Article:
Teachers in the county need more power in the classroom

In a classroom, the figure with authority is the teacher; no one will dispute this. However, their power can only go so far. In most high schools, the teacher is not the one to make decisions on curriculum; the county and its administrators makes these decisions. This goes even to the extent of major class projects, such as the monthly poll conducted in probability and statistics.

Recently, the probability and statistics class had planned to conduct a poll with a scientific and psychological look at sex in high schools. Even though members of the class offered to make an opt-out form for those who would not want to be a part of this poll, it was still cancelled by Principal Matt Eline. Eline was acting completely within his authority when he cancelled this poll, as it has been a longstanding custom at the school for teachers to gain administrative approval before addressing sensitive topics. Eline made the decision he thought appropriate for the situation.

Eline’s decision to cancel the poll reflects his sensitivity to possible parent objections and his desire to protect younger students from hearing about sex before their parents deem them ready. Eline’s point is valid in a scenario where a majority of the students in the school have not learned this kind of information, but the majority of the population in the school has gone through some form of class which educates on the subject, such as mandatory health classes. Regardless of his intentions, Eline was empowered to make his overriding judgment call about what and how students would learn.

And why wouldn’t Eline use the power given to him? There is no main source of opposition; Virginia is a right-to-work state, meaning that any person working in Virginia is not obliged to join a union. While this may be a positive in some aspects, it means the unions in the state are generally a lot weaker. These weaker unions do not have the same bargaining power that unions in unionized states have. This means that if there was a teacher who wanted to fight against the decision Eline made, they would not have the same amount of power as a teacher in a unionized state. It also means that if a teacher was to get fired, they still would not have the same power to fight against the loss of their job. These two factors combined lead to an atmosphere of compliance and acceptance. When Eline made his final decision, there was close to no opposition to what he decided.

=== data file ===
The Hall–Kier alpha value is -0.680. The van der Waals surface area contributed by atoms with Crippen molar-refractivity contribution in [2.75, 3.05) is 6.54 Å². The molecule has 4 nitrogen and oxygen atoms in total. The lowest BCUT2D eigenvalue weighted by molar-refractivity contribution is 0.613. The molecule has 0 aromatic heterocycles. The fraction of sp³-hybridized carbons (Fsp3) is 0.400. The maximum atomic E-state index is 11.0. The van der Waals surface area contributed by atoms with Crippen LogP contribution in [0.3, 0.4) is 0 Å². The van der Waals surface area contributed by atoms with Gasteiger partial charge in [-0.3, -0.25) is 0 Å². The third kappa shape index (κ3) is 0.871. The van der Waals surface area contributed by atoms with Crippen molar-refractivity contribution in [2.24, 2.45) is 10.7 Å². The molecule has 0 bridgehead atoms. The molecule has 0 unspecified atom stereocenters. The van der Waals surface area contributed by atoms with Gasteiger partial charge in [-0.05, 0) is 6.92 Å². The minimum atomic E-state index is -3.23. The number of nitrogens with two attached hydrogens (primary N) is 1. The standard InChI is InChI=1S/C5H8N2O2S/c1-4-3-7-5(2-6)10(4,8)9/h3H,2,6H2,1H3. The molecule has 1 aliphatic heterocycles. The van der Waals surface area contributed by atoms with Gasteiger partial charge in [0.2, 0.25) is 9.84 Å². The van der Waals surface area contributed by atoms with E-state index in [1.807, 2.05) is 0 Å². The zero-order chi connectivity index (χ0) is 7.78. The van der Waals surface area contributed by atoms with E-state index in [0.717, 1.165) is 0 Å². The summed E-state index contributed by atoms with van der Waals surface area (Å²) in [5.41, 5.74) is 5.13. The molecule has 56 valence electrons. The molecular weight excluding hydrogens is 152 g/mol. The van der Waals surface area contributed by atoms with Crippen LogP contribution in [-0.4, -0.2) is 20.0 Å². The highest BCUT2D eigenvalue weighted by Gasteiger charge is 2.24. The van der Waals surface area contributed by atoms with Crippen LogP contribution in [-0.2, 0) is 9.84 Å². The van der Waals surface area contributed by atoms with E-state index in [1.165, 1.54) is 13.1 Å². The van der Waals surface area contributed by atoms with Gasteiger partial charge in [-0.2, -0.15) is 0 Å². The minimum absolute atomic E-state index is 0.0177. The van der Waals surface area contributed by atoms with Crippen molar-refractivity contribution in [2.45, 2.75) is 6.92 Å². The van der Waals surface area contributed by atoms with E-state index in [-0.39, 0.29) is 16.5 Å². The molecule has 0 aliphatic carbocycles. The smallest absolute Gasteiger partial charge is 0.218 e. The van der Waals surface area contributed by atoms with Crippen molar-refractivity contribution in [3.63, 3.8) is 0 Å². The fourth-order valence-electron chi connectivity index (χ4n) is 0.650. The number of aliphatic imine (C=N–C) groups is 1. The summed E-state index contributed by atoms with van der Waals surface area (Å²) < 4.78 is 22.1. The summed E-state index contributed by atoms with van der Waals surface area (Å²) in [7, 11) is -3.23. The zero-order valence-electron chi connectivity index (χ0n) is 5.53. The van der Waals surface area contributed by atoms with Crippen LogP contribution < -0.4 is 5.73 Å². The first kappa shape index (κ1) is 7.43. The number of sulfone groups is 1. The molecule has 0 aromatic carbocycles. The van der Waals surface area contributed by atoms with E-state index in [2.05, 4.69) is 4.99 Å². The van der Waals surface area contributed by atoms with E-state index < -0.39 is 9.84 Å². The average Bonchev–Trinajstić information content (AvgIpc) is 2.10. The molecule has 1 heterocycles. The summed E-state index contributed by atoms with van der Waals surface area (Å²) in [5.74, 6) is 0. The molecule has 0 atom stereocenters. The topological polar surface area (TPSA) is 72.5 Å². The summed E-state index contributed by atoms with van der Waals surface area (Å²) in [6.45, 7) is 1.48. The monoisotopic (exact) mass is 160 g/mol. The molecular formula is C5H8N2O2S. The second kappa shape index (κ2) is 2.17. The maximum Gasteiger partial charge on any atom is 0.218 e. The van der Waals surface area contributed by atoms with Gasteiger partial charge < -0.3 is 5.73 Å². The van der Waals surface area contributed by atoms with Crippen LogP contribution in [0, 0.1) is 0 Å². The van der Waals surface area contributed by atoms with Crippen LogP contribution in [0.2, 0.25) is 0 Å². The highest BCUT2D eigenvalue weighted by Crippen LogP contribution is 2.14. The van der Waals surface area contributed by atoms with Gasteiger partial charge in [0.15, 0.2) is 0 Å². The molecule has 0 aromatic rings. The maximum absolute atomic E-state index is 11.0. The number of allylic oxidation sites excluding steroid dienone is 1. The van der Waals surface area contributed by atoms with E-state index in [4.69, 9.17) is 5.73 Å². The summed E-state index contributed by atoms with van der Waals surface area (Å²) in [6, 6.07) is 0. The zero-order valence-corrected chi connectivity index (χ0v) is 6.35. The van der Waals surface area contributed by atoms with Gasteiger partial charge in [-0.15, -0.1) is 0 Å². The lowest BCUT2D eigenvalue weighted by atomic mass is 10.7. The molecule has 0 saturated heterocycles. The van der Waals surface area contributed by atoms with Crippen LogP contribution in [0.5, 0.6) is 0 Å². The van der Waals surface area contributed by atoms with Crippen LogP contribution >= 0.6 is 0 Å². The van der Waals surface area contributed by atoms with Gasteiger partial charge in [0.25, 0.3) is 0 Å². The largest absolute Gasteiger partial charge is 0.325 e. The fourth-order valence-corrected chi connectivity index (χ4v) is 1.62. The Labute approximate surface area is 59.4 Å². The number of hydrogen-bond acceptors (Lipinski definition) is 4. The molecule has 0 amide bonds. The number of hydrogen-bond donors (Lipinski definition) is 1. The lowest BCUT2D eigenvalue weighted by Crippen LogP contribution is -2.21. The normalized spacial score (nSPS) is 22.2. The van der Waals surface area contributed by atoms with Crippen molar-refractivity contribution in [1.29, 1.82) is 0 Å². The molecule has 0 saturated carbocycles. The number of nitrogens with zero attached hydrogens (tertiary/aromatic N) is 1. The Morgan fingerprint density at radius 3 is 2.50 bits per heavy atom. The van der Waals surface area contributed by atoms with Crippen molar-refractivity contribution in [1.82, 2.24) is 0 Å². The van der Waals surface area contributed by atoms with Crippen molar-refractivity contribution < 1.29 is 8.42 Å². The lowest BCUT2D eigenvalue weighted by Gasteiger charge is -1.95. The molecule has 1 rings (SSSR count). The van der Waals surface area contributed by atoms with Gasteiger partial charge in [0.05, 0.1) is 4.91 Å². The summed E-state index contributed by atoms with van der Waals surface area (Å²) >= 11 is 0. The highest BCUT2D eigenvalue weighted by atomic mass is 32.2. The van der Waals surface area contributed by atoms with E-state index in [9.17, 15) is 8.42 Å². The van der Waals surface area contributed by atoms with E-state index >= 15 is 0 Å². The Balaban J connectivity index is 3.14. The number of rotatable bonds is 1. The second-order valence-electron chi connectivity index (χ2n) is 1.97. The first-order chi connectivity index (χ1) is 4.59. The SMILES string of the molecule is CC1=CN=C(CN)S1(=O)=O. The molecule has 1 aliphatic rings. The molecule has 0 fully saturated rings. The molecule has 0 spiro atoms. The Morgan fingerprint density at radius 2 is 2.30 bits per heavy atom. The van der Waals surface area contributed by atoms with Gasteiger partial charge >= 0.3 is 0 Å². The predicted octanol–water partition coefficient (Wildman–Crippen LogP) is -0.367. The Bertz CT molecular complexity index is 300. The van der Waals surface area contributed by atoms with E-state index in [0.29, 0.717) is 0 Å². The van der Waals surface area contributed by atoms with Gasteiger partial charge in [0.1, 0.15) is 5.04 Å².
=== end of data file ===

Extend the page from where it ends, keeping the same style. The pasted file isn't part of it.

All this being said, Eline, or any high school principal, should not be given this authority. The students of the school, and the county for that matter, are supposed to be learning skills that will serve them later in life. The students in probability and statistics are not only trying to learn how to take a poll, they are trying to learn the skills which will serve them later in life, like how to deal responsibly with a topic of controversy. The students in the Probability and Statistics class should not be hamstringed by a policy, formal or informal, that panders to not offending the smallest percentage of the school. The individual teachers of their classes should have the authority to make these decisions without the interference of administrators.

Considering there are a few students at the school who could find this offensive, there are reasons to be cautious, but any policy comes at a cost. Should the school have a policy that ensures it does not offend a small percentage, while hampering other students who are trying to do their best to learn in class? The answer should be obvious. The school needs to be doing everything it can to ensure every student is taught to the highest level, and this practice is not allowing that to happen. There is no need to sacrifice the education of the majority to not offend the minority.